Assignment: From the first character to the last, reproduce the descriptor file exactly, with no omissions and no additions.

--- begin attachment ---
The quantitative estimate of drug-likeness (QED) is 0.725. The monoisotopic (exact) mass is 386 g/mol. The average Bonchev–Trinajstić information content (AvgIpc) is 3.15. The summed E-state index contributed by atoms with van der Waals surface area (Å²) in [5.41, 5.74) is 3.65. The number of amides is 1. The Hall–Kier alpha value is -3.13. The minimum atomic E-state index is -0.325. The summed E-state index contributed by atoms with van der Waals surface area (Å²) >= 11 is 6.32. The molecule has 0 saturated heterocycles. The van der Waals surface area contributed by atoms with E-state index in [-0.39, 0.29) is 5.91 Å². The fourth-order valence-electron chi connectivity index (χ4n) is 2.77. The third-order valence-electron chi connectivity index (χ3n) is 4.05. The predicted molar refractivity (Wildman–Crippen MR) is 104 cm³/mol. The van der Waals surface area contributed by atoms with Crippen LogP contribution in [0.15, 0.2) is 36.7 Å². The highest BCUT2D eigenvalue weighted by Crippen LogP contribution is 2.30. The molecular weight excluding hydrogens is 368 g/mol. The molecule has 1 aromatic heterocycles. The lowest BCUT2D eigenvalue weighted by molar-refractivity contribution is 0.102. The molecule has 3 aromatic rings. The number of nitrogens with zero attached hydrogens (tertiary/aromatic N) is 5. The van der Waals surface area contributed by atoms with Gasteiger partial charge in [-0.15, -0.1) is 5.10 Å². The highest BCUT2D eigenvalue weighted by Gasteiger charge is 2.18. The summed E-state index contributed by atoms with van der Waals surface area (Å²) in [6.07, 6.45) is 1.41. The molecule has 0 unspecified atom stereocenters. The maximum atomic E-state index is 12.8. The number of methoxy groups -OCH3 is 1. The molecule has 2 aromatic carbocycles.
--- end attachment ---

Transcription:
The quantitative estimate of drug-likeness (QED) is 0.725. The monoisotopic (exact) mass is 386 g/mol. The average Bonchev–Trinajstić information content (AvgIpc) is 3.15. The summed E-state index contributed by atoms with van der Waals surface area (Å²) in [5.41, 5.74) is 3.65. The number of amides is 1. The Hall–Kier alpha value is -3.13. The minimum atomic E-state index is -0.325. The summed E-state index contributed by atoms with van der Waals surface area (Å²) >= 11 is 6.32. The molecule has 0 saturated heterocycles. The van der Waals surface area contributed by atoms with E-state index in [-0.39, 0.29) is 5.91 Å². The fourth-order valence-electron chi connectivity index (χ4n) is 2.77. The third-order valence-electron chi connectivity index (χ3n) is 4.05. The predicted molar refractivity (Wildman–Crippen MR) is 104 cm³/mol. The van der Waals surface area contributed by atoms with Crippen LogP contribution in [0.15, 0.2) is 36.7 Å². The highest BCUT2D eigenvalue weighted by Crippen LogP contribution is 2.30. The molecular weight excluding hydrogens is 368 g/mol. The molecule has 1 aromatic heterocycles. The lowest BCUT2D eigenvalue weighted by molar-refractivity contribution is 0.102. The molecule has 3 aromatic rings. The number of nitrogens with zero attached hydrogens (tertiary/aromatic N) is 5. The van der Waals surface area contributed by atoms with Gasteiger partial charge in [-0.15, -0.1) is 5.10 Å². The highest BCUT2D eigenvalue weighted by Gasteiger charge is 2.18. The summed E-state index contributed by atoms with van der Waals surface area (Å²) in [6.07, 6.45) is 1.41. The molecule has 0 unspecified atom stereocenters. The maximum atomic E-state index is 12.8. The number of methoxy groups -OCH3 is 1. The molecule has 2 aromatic carbocycles.